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tuxmachines' new rig

As many of you know, my old AMD 2800+ system popped a vessel approximately two weeks ago and a friend suggested I post a request for donations to help fund the purchase of new equipment. The response was great and we raised over 200 USD in 3 days. I sent out little 'thank you' notes as well as posting publically, and I received some heart-warming responses. I was very honored by the kind words, so thank you for those as well. The community surrounding Linux and open source software is an unique environment that most windows users can not fathom. I've always believed the community was the core foundation of oss and that's the ingredient windows will never be able to duplicate. It's their missing puzzle piece.

I purchased an Asus A8V motherboard, AMD 64 3700+ and 1 gig of Kingston HyperX DDR400 memory for a final pricetag with shipping of $439 (donations still accepted). This system is no where near bleeding edge, but my resources are less than they once were and the prices of processors have gone through the roof (or so it seems to me). That motherboard was one of the fastest in its day and got very good reviews. So far, I'm pleased with the set up. It's not noticably faster in the gui, but compile times are greatly reduced. However, the most important thing is the stability. So far the system seems rock solid. I have no cpu errors in the logs and have experienced no lock-ups or application crashes on my main gentoo system. The first symptoms that the old rig was going bad were lock-ups and logs full of hardware errors.

I used the heatsink and fan supplied with the processor and I must say, they sure are making those things easier to install these days. After assembly, I felt that familiar little tug of trepidation as I flipped the power supply switch on and reached for the power-on button. Thankfully, it fired up first try.

The first screen I saw was a pretty splash screen, that I turned off as I like to see the output. However, I might as well leave the pretty splash on as the post flies by so fast I can barely see the drives detected, let alone anything else. I'm running the system with the bios defaults. Or more precisely put, I'm letting it auto-detect voltages, multipliers, bus and clock speeds, and the rest. I disabled the on-board lan and sound for now, but I did compile support for them into my newest kernel. At the time of assembly, I wasn't sure they'd be supported and I didn't want to have to crack the case back open to put in a nic and sound card. So for now I just went with what I knew would work. I will test the new on-board components in a few days.

I'm running the same 32 bit gentoo system that I installed 15/16 months ago, except the first thing I did was compile up gentoo's 2.6.16.1 kernel sources. I changed the platform for it to K8 and set some of the faster options I've been too conservative to do in the past. Those include timer frequency of 1000 HZ and I went with Voluntary Kernel Preemption. Then I changed my boot splash from Aqua Matrix to Gentoo's cool 2006.0 livecd splash.

The next thing I did was compile KDE 3.5.2. I compiled up kdeaddons, kdeartwork, kdegames, kdelibs, kdenetwork, kdeutils, kdeadmin, kdebase, kdegraphics, kdemultimedia, and kdepim in less than 4 hours. That's roughly little over 1/2 the time of my old setup. These time estimates are very rough though.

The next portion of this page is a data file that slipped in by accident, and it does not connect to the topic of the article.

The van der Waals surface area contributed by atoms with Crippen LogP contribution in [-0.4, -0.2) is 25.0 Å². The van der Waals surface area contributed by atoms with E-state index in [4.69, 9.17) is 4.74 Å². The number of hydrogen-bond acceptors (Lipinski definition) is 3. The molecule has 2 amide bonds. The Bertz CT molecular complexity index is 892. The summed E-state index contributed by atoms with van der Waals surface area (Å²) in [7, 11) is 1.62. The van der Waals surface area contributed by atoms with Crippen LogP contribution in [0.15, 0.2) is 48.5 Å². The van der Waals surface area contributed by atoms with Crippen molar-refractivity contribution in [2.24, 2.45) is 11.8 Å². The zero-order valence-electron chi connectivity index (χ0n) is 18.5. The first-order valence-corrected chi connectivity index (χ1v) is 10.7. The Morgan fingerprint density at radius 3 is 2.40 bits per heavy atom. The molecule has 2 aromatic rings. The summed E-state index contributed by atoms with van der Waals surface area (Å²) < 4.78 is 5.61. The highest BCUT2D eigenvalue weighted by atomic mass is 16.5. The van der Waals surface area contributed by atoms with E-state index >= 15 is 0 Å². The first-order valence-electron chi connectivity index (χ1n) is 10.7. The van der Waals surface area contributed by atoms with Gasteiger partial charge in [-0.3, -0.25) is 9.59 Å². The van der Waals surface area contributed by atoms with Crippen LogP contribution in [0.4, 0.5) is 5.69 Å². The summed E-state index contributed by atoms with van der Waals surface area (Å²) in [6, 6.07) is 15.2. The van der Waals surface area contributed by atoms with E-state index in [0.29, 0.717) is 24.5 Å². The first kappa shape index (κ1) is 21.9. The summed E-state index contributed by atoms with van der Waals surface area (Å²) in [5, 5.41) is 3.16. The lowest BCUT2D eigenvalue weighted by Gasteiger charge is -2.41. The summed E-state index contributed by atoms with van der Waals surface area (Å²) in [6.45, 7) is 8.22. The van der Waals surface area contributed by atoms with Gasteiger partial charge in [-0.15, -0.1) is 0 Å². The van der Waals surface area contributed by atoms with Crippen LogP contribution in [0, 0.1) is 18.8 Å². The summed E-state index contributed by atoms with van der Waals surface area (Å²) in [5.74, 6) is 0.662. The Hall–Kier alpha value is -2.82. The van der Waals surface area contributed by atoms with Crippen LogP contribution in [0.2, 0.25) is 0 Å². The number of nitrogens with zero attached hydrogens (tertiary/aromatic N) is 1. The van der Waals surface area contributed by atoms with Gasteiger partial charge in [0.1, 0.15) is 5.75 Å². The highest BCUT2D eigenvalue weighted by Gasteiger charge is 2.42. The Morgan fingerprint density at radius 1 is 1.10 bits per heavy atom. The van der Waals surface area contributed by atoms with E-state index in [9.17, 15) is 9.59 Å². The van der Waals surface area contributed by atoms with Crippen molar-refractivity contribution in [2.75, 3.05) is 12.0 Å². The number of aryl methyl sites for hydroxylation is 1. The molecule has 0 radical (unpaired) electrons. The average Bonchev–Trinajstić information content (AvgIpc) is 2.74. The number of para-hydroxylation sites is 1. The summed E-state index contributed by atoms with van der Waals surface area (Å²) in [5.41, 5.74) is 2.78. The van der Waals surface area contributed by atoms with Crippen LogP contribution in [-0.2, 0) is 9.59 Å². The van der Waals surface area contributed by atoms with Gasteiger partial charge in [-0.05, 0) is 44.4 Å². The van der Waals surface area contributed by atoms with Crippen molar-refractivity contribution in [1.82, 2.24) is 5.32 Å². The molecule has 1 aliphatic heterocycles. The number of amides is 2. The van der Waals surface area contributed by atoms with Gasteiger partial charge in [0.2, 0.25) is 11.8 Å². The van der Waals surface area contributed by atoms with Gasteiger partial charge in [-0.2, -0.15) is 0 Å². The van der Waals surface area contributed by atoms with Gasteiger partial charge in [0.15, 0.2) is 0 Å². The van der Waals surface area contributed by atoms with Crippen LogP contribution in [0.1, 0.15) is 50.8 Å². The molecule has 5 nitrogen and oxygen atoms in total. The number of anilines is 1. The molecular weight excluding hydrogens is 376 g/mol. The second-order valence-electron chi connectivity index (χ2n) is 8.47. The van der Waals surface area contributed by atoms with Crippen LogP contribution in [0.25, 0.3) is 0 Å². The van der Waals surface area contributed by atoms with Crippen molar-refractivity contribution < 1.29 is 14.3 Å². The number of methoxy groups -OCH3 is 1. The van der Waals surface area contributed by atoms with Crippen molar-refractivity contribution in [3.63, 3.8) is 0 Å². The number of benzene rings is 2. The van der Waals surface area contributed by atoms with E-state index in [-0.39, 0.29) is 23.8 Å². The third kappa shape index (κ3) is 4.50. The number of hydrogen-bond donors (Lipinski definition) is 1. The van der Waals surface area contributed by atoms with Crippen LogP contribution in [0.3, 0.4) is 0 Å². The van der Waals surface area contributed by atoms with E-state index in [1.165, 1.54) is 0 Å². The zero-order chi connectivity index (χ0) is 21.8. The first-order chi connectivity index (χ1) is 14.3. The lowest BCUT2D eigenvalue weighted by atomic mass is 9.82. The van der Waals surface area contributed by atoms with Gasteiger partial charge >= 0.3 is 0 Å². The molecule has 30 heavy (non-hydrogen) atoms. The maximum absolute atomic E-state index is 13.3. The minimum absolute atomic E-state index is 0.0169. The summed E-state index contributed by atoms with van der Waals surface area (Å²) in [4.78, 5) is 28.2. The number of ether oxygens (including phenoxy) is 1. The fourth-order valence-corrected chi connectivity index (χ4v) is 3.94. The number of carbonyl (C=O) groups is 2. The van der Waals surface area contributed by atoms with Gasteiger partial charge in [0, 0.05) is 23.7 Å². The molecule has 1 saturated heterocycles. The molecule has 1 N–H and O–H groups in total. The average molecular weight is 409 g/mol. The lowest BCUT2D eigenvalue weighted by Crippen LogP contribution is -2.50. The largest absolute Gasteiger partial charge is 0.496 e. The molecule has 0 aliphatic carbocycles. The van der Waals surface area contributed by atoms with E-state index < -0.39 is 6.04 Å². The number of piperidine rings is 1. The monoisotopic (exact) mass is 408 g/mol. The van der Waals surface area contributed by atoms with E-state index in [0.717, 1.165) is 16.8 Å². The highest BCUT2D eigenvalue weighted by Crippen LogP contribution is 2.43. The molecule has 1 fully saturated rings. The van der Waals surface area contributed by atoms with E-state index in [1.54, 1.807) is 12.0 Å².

So, despite Atang's sound advice, I did heat up the new processor the first night to 46 degrees for about 4 hours. It runs at 39 degrees Celcius at idle. Although if this one is like all the other cpus I've had in the past, it will probably stablize at about 5 degrees warmer when it becomes broken in.

At this time we are downloading beta 9 of suse 10.1 and we will carry on with the business of loading up Linux distributions and software, and reporting what we see. Thanks to all who contributed to our hardware drive and as stated, donations are still being gratefully accepted to help pay the remainder of the bill.

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today's howtos

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Linux World Domination and Microsoft Corruption in Munich

Programming/Development: 'DevOps', NumPy, Google SLING

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    The Python core team plans to stop supporting Python 2 in 2020. The NumPy project has supported both Python 2 and Python 3 in parallel since 2010, and has found that supporting Python 2 is an increasing burden on our limited resources; thus, we plan to eventually drop Python 2 support as well. Now that we're entering the final years of community-supported Python 2, the NumPy project wants to clarify our plans, with the goal of to helping our downstream ecosystem make plans and accomplish the transition with as little disruption as possible.
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    Google Research has just released an open source project that might be of interest if you are into natural language processing. SLING is a combination of recurrent neural networks and frame based parsing. Natural language parsing is an important topic. You can get meaning from structure and parsing is how you get structure. It is important in processing both text and voice. If you have any hope that Siri, Cortana or Alexa are going to get any better then you need to have better natural language understanding - not just the slot and filler systems currently in use.